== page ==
The heart assumed its modern form by the Renaissance but its symbolic meaning was still more sacred than secular: it represented faith more than mere mortal love. And much more so than love, faith must be schooled and tested in order to strengthen: consequently hearts in emblem books from the sixteenth and seventeenth centuries feature hearts that are not only broken but chained, beaten, scourged, wounded, pierced, and set on fire, mimicking and memorializing the suffering of Christ and his love. The heart is hardly the only featured symbol in emblem books, which were incredibly popular in the sixteenth and seventeenth centuries when print accommodated a semi-literate population, but it was certainly a prominent one. Emblems were made up of three components: a title or motto (inscriptio), an image (pictura) and an explanatory text in either prose or verse (subscriptio), and the combination of words and pictures could appeal to a wider audience.Some titles become standardized, included The school of the heart, or, The heart of it self gone away from God, brought back again to him, and instructed by him = in 47 emblems, a very popular English emblem title. My alternative Valentine’s Day hearts are from an Italian variant of the School of the Heart: Francesco Pona’s Cardiomorphoseos Sive Ex Corde Desvmpta Emblemata Sacra (1645). Pona’s illustrations are just a bit more….charming than those in the other books of this genre, if you can call an image of cupid carving up a heart charming! So here you see the origins of today’s cute Cupid with his bow: tough love, indeed.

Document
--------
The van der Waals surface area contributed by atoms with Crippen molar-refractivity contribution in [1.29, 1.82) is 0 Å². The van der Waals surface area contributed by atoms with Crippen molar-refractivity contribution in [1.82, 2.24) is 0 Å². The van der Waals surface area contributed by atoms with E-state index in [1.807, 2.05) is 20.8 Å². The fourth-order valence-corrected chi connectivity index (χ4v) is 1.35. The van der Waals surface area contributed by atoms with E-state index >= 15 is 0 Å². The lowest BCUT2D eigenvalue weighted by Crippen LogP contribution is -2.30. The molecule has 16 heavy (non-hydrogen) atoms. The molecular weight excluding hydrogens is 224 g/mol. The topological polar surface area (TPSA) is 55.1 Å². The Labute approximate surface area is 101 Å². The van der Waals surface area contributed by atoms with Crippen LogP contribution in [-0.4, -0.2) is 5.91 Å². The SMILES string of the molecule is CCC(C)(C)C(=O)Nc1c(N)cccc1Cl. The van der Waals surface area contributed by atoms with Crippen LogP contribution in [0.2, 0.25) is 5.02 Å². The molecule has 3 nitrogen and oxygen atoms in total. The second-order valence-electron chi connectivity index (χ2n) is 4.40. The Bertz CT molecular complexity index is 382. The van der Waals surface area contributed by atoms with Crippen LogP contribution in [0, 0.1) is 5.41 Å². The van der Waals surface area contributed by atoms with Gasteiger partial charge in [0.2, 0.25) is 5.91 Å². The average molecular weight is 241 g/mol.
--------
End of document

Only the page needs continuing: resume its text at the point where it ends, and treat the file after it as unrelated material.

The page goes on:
The Heart emerges whole and strengthened from its Trials and Travails, preparing one to ACT COURAGEOUSLY. Mottoes and images from Francesco Pona’s Cardiomorphoseos.
February 13th, 2016 at 9:47 am
Hearts. Such an image of horror. Working your heart out or wearing your heart on your sleeve were phrases that terrified me as a child. Out of interest have you studied Latin as part of your intellectual journey? It seems to me you must need to know quite a bit of it.. c
February 13th, 2016 at 9:56 am
Happy Valentine’s Day/Weekend, Cecilia! Yes–many years of Latin, but I don’t really work with it much so have forgotten SO much, unfortunately.
February 14th, 2016 at 6:36 pm
Doesn’t the Liver play a role as an organ of love in Shakespeare/s period? It clearly lost out to the heart.
March 7th, 2016 at 8:07 am